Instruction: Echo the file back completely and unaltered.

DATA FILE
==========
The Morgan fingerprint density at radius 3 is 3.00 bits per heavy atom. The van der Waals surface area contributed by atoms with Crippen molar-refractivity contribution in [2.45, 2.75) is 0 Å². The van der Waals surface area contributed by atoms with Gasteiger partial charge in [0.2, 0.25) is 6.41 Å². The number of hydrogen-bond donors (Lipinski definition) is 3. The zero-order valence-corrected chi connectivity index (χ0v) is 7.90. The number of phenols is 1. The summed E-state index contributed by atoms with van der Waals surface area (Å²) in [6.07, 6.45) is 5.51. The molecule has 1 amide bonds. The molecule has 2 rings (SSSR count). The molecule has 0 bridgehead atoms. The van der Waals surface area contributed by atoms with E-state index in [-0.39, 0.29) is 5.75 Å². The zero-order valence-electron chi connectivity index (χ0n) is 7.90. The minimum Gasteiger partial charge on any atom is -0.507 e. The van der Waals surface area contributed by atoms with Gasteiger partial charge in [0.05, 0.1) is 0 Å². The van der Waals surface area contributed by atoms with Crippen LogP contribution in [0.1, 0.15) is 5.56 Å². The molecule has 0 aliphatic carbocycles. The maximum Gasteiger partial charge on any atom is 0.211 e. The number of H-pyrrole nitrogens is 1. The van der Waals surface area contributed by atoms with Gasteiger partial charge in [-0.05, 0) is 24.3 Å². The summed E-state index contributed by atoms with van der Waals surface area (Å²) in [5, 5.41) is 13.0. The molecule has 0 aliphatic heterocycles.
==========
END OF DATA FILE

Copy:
The Morgan fingerprint density at radius 3 is 3.00 bits per heavy atom. The van der Waals surface area contributed by atoms with Crippen molar-refractivity contribution in [2.45, 2.75) is 0 Å². The van der Waals surface area contributed by atoms with Gasteiger partial charge in [0.2, 0.25) is 6.41 Å². The number of hydrogen-bond donors (Lipinski definition) is 3. The zero-order valence-corrected chi connectivity index (χ0v) is 7.90. The number of phenols is 1. The summed E-state index contributed by atoms with van der Waals surface area (Å²) in [6.07, 6.45) is 5.51. The molecule has 1 amide bonds. The molecule has 2 rings (SSSR count). The molecule has 0 bridgehead atoms. The van der Waals surface area contributed by atoms with E-state index in [-0.39, 0.29) is 5.75 Å². The zero-order valence-electron chi connectivity index (χ0n) is 7.90. The minimum Gasteiger partial charge on any atom is -0.507 e. The van der Waals surface area contributed by atoms with Gasteiger partial charge in [0.05, 0.1) is 0 Å². The van der Waals surface area contributed by atoms with Crippen LogP contribution in [0.1, 0.15) is 5.56 Å². The molecule has 0 aliphatic carbocycles. The maximum Gasteiger partial charge on any atom is 0.211 e. The number of H-pyrrole nitrogens is 1. The van der Waals surface area contributed by atoms with Gasteiger partial charge in [-0.05, 0) is 24.3 Å². The summed E-state index contributed by atoms with van der Waals surface area (Å²) in [5, 5.41) is 13.0. The molecule has 0 aliphatic heterocycles.